G. Executive Order 13045: Protection of Children From Environmental Health Risks and Safety Risks

Executive Order 13045 “Protection of Children from Environmental Health Risks and Safety Risks” (62 FR 19885, April 23, 1997) applies to any rule that: (1) Is determined to be “economically significant” as defined under Executive Order 12866, and (2) concerns an environmental health or safety risk that EPA has reason to believe may have a disproportionate effect on children. If the regulatory action meets both criteria, the Agency must evaluate the environmental health or safety effects of the planned rule on children, and explain why the planned regulation is preferable to other potentially effective and reasonably feasible alternatives considered by the Agency.

While this final rule is not subject to the Executive Order because it is not economically significant as defined in Executive Order 12866, we nonetheless have reason to believe that the environmental health or safety risk addressed by this action has a disproportionate effect on children. This final rule does not change the core LCR requirements in place to assure the protection of children from the effects of lead in drinking water; rather, these changes improve the implementation of these provisions. Moreover, EPA believes that this final rule is consistent with Executive Order 13045 because it further strengthens the protection to children from exposure to lead via drinking water as it enhances the implementation of the LCR in the areas of monitoring, customer awareness, and lead service line replacement. This final rule also clarifies the intent of some provisions in the LCR. These changes are expected to ensure and enhance more effective protection of public health through the reduction in lead exposure.

H. Executive Order 13211: Actions Concerning Regulations That Significantly Affect Energy Supply, Distribution, or Use

This rule is not a “significant energy action” as defined in Executive Order 13211, “Actions Concerning Regulations That Significantly Affect Energy Supply, Distribution, or Use” (66 FR 28355, May 22, 2001) because it is not likely to have a significant adverse effect on the supply, distribution, or use of energy. The rule provides clarifications and modifications to the existing LCR requirements only.

This final rule does not affect the supply of energy as it does not regulate power generation. The public and private utilities that are affected by this final regulation do not, as a rule, generate power. The revisions to the LCR do not regulate any aspect of energy distribution as the utilities that are regulated by the LCR already have electrical service. Finally, these regulatory revisions do not adversely affect the use of energy as EPA does not anticipate that a significant number of drinking water utilities will add treatment technologies that use electrical power to comply with these regulatory revisions. As such, EPA does not anticipate that this rule will adversely affect the use of energy.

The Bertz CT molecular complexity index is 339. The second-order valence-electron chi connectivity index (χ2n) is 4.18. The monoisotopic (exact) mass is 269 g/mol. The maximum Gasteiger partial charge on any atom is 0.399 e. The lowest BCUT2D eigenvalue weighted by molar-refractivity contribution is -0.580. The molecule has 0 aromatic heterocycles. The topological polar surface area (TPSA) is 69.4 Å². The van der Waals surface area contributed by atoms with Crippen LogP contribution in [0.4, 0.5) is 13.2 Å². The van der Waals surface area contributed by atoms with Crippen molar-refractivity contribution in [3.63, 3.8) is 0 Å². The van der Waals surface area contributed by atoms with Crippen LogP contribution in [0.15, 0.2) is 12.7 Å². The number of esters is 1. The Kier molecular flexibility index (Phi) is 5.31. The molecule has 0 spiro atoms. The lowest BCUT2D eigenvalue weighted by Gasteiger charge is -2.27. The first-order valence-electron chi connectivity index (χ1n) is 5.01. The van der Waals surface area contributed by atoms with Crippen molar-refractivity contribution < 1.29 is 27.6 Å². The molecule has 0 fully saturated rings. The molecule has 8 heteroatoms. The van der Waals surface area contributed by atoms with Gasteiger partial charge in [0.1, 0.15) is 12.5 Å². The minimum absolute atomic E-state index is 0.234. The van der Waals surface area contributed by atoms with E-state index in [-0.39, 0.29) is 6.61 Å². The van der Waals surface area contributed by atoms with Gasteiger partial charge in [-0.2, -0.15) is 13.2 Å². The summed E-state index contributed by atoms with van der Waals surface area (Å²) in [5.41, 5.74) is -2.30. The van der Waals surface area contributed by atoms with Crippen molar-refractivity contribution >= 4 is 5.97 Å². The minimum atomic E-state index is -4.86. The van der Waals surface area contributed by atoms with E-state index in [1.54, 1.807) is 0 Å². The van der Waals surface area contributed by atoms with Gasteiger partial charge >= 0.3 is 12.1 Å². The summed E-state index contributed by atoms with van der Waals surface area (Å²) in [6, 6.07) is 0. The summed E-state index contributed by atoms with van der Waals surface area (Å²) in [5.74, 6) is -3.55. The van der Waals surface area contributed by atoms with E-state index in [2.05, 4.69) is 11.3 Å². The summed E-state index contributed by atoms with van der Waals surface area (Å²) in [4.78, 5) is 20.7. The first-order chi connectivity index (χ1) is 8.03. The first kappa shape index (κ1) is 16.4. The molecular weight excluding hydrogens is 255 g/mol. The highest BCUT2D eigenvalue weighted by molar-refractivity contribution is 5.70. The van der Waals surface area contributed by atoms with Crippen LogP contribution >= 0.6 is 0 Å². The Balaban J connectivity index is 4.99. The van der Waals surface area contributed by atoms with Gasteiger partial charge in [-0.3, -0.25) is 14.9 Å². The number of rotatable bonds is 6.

I. National Technology Transfer and Advancement Act

As noted in the proposed rule, Section 12(d) of the National Technology Transfer and Advancement Act of 1995 (“NTTAA”), Public Law No. 104-113, 12(d) (15 U.S.C. 272 note) directs EPA to use voluntary consensus standards in its regulatory activities unless to do so would be inconsistent with applicable law or otherwise impractical. Voluntary consensus standards are technical standards (e.g., materials specifications, test methods, sampling procedures, and business practices) that are developed or adopted by voluntary consensus standards bodies. The NTTAA directs EPA to provide Congress, through OMB, explanations when the Agency decides not to use available and applicable voluntary consensus standards.

The final rule may involve voluntary consensus standards in that it requires Start Printed Page 57814additional monitoring for lead and copper in certain situations, and monitoring and sample analysis methodologies are often based on voluntary consensus standards. However, the final rule does not change any methodological requirements for monitoring or sample analysis, only, in some cases, the required frequency and number of samples. Also, EPA's approved monitoring and sampling protocols generally include voluntary consensus standards developed by agencies such as the American National Standards Institute (ANSI) and other such bodies wherever EPA deems these methodologies appropriate for compliance monitoring.

J. Congressional Review Act

The Congressional Review Act, 5 U.S.C. 801 et seq., as added by the Small Business Regulatory Enforcement Fairness Act of 1996, generally provides that before a rule may take effect, the agency promulgating the rule must submit a rule report, which includes a copy of the rule, to each House of the Congress and to the Comptroller General of the United States. EPA will submit a report containing this rule and other required information to the U.S. Senate, the U.S. House of Representatives, and the Comptroller General of the United States prior to publication of the rule in the Federal Register. A Major rule cannot take effect until 60 days after it is published in the Federal Register. This action is not a “major rule” as defined by 5 U.S.C. 804(2). This rule will be effective December 10, 2007.

VI. References